Proper squatting forms the basis of any performance system and is essential to meaningful function as an athlete and a human — which includes the elderly (might need to scale though, bro). As an athlete and as a practitioner who treats fellow CrossFitters frequently, one of the things I love is the emphasis on the squat pattern. But with high squatting volume in any performance system, we need to ensure it’s reproducible.
The best squat width is… “The one that allows the best depth while preserving a neutral spine.”
I understand and share the pride that comes with the ability to squat deep while lifting some serious weight. However, many athletes are unable to squat deep with load due to hip or low back pain. Femoral-acetabular impingement is often the culprit here, where the neck of the femur is literally jamming into the acetabulum of the pelvis. My friend Dr. Dan Pope goes into much greater detail in one of his posts on FAI. These same biomechanics also cause “butt winking,” where there is a reversal of the lumbar spine causing a loss of segmental control. This spinal shear under load is dangerous and never okay; a butt wink is an immediate fault and nobody gets a pass. Altering squat width is a strong start to fixing these train wrecks.
Finding the Best Squat Width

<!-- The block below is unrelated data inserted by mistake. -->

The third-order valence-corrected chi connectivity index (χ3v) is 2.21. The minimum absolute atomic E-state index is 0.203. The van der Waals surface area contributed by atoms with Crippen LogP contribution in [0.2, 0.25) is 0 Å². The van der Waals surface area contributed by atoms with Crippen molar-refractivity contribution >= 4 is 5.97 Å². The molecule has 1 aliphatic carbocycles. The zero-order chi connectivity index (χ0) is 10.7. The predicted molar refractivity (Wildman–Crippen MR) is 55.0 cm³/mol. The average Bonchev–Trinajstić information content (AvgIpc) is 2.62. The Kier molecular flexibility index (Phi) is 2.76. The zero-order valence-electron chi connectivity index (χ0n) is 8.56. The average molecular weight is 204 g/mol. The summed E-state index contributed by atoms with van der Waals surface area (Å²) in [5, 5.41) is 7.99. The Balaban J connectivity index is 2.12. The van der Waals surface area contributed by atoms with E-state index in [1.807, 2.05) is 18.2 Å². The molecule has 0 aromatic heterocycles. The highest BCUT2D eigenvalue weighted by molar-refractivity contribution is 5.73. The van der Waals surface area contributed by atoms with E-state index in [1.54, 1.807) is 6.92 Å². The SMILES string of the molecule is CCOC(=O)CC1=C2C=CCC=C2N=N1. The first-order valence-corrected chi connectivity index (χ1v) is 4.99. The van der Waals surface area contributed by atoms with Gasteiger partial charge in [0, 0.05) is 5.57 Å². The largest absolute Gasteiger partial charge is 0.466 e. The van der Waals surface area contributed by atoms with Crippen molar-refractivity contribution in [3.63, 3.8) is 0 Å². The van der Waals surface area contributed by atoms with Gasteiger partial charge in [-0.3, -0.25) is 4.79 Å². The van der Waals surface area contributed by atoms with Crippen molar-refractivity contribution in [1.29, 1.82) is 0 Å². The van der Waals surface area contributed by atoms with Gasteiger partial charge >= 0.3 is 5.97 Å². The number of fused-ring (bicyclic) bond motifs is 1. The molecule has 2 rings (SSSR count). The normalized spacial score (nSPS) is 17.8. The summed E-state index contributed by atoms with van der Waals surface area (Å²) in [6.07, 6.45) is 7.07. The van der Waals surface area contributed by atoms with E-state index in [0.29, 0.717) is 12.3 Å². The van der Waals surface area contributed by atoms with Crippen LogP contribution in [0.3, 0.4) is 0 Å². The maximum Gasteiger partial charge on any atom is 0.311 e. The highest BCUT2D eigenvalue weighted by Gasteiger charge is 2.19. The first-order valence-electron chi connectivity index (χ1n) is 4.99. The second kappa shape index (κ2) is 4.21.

So how do we determine best squat width for depth and performance (and to help prevent hip pain and butt winking)? “Shoulder width” is often used as a general rule; however, that differs for each individual. Many times we just start with a random width and that becomes the default. However, factors such as motor control of the entire system (particularly the over-extended spine), hip and ankle mobility, and individual structural differences in acetabulum and femur alignment all influence squat width and depth.
The sooner the femur runs into the pelvis, the less depth you’ll achieve and squat numbers will plateau. But you don’t need an x-ray to determine how you should squat.
Rather, we need to find the best squat width that allows the most depth while maintaining movement integrity (such as a neutral spine). The best position yields the best performance and the fewest injuries.
The test below helps find where these limitations are least restrictive and determines the best starting squat width.
I like this test (originally from Dr. Stu McGill, spine biomechanist) as a screen for new lifters, for those who are having hip or low back pain, and for athletes whose squat numbers are plateauing.